The following day negotiations of a formal character were opened by the enemy with a view to arranging a suspension of arms. A Turkish officer made his way along the shore from Gaba Tepe, under cover of a white flag, and was met and escorted, blindfolded, through the lines and along the beach to Army Corps Headquarters. The negotiations extended over some two or three days, but a suspension of arms was finally arranged for May 24th, to commence at 7.30 a.m., and to terminate at 4.30 p.m. At the appointed hour the armistice parties from each force met on the right flank of the Anzac page 39position, and proceeded to mark out with, small white flags a dividing line down the centre of No Man's Land. By ten o'clock this preliminary disposition had been completed, and the burial parties, Turkish and Colonial, set to work each on their own side of the dividing line. It had been agreed that in addition to burying its own dead, each side should carry to the centre line and hand over all the enemy dead for identification and burial. This was not found practicable when the task came to be faced, and it was therefore agreed that each side should bury where they lay all the dead within its zone. The burying was completed about 3 p.m., by which time it was estimated some 3,000 Turkish dead, killed on or since the 18th May, had been buried in the area between the opposing lines.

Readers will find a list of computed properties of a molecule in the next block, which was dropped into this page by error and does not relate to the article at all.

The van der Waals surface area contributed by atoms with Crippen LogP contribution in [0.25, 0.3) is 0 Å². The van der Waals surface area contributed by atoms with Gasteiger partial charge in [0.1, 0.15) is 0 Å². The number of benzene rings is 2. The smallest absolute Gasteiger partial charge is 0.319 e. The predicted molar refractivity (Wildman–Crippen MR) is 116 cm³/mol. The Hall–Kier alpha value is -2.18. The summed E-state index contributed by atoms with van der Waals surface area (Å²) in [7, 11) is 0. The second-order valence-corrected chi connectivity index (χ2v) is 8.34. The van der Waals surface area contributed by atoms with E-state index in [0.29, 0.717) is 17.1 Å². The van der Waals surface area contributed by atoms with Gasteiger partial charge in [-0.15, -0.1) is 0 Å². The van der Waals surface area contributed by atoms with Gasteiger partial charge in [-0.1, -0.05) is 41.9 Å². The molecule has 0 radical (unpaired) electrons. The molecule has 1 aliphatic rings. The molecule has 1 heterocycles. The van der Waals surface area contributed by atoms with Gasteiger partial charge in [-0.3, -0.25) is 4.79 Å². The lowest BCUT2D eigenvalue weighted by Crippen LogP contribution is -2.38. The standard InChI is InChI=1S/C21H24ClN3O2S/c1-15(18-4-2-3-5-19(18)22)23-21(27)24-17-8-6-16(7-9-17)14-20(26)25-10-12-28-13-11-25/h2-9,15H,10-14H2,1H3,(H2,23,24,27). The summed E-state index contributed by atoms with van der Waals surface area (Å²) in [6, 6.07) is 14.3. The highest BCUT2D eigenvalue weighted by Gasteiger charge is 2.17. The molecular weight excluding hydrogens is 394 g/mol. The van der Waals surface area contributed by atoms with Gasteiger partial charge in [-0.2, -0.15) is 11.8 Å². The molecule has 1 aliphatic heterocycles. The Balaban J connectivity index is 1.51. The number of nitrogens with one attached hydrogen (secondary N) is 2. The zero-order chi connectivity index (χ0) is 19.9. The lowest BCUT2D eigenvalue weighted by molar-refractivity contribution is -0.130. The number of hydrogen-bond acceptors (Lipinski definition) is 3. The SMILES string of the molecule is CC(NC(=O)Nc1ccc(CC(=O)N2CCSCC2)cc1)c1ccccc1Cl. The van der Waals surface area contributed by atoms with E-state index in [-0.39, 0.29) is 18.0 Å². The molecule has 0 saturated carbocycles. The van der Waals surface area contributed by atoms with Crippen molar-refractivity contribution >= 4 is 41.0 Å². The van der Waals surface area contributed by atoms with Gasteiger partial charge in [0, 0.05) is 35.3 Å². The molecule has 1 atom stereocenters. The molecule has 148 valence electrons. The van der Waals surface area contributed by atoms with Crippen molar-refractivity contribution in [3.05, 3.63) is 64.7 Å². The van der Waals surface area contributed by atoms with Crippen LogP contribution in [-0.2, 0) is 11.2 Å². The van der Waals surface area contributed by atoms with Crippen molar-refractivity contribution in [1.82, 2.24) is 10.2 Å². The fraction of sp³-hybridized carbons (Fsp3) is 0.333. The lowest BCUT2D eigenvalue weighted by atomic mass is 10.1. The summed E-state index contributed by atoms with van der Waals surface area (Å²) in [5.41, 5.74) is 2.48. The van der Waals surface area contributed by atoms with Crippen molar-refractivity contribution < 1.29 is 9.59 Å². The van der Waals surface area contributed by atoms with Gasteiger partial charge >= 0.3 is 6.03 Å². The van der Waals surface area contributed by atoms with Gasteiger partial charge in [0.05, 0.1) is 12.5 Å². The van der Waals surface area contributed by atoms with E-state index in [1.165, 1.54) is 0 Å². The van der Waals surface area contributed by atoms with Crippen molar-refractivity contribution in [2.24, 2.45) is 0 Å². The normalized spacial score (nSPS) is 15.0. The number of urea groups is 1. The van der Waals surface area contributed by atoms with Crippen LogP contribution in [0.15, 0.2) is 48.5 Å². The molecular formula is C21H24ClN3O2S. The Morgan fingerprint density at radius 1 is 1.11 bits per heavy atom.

The day following the Armistice was marked by a tragic and dramatic happening, which for the time, at any rate, left an even more marked impression on the minds of everyone than had the grim business of the previous day. This was the sinking by a submarine of H.M.S. Triumph, in the light of broad day, and almost at the very feet of the watchers on the slopes of Anzac. A hostile submarine had been reported off Gaba Tepe on May 22nd, and in consequence all transports lying off shore had been ordered to Mudros, although this meant the dislocation of the supply arrangements for the force on shore. Extra precautions had also been taken by ships of the navy, which were kept under way as much as possible. The Triumph was standing about a mile off shore, a little south of Anzac Cove, when a great column of smoke and water rose up from her side, and she quickly commenced to heel over. The big ship must have flashed the news abroad that she was hit and in her death agony, for from every quarter came racing destroyers and naval small craft. From away down south in the direction of Cape Helles black shapes on the skyline, each of them a torpedo-boat destroyer, began to increase in size, and presently into plain view they came, spreading out fan-shape, with the foam rising to their decks almost, and the smoke spreading out in a black mottled wake overhead. One or two destroyers cruising nearer at hand had page 40raced at once to the Triumph, and were busy taking off the crew, while picquet boats and pinnaces had put off from the shore with a like despatch. Slowly the Triumph heeled over until her decks were almost perpendicular and her port guns were tilted skywards, and within twelve minutes of being struck she had turned completely over, the great length of her red keel glistening in the sun. While the questing destroyers circled round, hungry for a sight of the submarine, the vessel gradually sank deeper in the waters, until with a little swirl she disappeared completely from view. The old ship had become familiar to everyone at Anzac, and the spectacle made a profound impression on the thousands who stood on the hills and watched her tragic end. At midday she rode trim and strong, the sun beating on her clean bare decks, and the smooth, shining length of her big guns; but within the hour she had been stricken to the vitals, and found her last resting place in the blue waters of the Ægean.